Pick of the Day: 1975 Bricklin SV-1, bold but short-lived ‘safety vehicle’

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Gullwing doors and impact-absorbing bumpers were signature features of the Bricklin

When automotive entrepreneur Malcolm Bricklin set out to create a vehicle bearing his own name, he wanted a car that was completely different, one that would expand the boundaries of safety, style and performance.  The result was a resounding flop, but it has become a funky collector car for offbeat hobbyists.

The Bricklin SV-1, a two-seat sports coupe with gullwing doors and a body made of acrylic resin bonded to fiberglass, was built with such safety features as an integrated roll cage and impact-absorbing bumpers. The SV in its name stood for Safety Vehicle. 

The Pick of the Day is a 1975 Bricklin SV-1 in bright yellow, with 13,310 miles showing on its odometer after being in the same family for 43 years, according to the private seller in Piper City, Illinois, who is advertising the Bricklin on ClassicCars.com.

Malcolm Bricklin was a bigger-than-life character who charmed the Canadian government into investing in his automotive venture, with the cars built in economically depressed New Brunswick. But the timing was terrible for launching a V8-powered sports car, right into the jaws of the 1970s fuel crisis, and the Bricklin’s styling was, shall we say, controversial. 

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Bricklins also were plagued by design and quality-control issues from the beginning, including problems with the electrically operated gullwing doors that could fail and trap people inside.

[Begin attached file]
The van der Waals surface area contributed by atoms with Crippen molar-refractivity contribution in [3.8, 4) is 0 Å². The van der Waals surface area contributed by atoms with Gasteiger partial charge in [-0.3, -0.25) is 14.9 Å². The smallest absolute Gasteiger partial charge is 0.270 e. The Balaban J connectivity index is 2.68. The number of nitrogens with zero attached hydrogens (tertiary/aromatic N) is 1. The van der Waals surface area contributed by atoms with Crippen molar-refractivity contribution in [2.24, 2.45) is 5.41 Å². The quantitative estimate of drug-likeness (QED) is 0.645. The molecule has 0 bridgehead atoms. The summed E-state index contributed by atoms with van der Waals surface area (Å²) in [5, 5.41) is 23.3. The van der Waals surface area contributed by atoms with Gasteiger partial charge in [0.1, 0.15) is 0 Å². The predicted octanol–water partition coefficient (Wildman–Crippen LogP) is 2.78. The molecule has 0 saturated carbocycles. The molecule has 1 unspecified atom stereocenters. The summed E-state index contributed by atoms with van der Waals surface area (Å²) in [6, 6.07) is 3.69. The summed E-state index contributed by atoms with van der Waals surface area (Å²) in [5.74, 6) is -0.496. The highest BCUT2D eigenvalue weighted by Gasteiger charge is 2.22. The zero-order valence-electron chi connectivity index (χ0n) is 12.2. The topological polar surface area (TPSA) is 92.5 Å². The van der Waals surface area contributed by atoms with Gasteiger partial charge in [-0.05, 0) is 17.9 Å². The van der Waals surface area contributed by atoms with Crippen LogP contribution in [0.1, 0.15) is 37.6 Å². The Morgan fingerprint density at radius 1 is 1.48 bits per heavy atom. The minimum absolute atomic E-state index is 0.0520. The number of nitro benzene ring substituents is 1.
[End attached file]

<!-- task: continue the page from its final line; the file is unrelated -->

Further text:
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Fewer than 3,000 cars were produced for 1974-75, with the leftovers sold as 1976 models, before the brand went out of existence amidst the fog of bankruptcy and political scandal. Not too many of them are left, although there is a national club of enthusiastic Bricklin owners.

AMC 360cid V8s powered the first batch of SV-1 coupes, with later cars were switched to Ford 351cid engines, all fed through automatic transmissions.  This Bricklin appears to be powered by the Ford engine.

The owner of the Bricklin says it runs well, although it could use some TLC.  There is, however, an ominous warning: “The gull wing doors do experience problems occasionally.”

The asking price is cheap enough, at $9,500. 

To view this listing on ClassicCars.com, see Pick of the Day

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Bob Golfen is a longtime automotive writer and editor, focusing on new vehicles, collector cars, car culture and the automotive lifestyle. He is the former automotive writer and editor for The Arizona Republic and SPEED.com, the website for the SPEED motorsports channel. He has written free-lance articles for a number of publications, including Autoweek, The New York Times and Barrett-Jackson auction catalogs. A collector car enthusiast with a wide range of knowledge about the old cars that we all love and desire, Bob enjoys tinkering with archaic machinery. His current obsession is a 1962 Porsche 356 Super coupe.

4 COMMENTS

  1. Yeah man, my Mom’s best friend, Mrs. Machamer, used to come over in Her RED&WHITE Metropolitan. She was real Open and let me Drive it around our Driveway.
    It was VERY Exciting as i was only in 9th Grade and it was the First StickShifT Car i ever drove. I Shifted it from 1st to 3rd! as i didn’t yet know the Column Shift pattern, 1964, FUNny🙃🙂🏁

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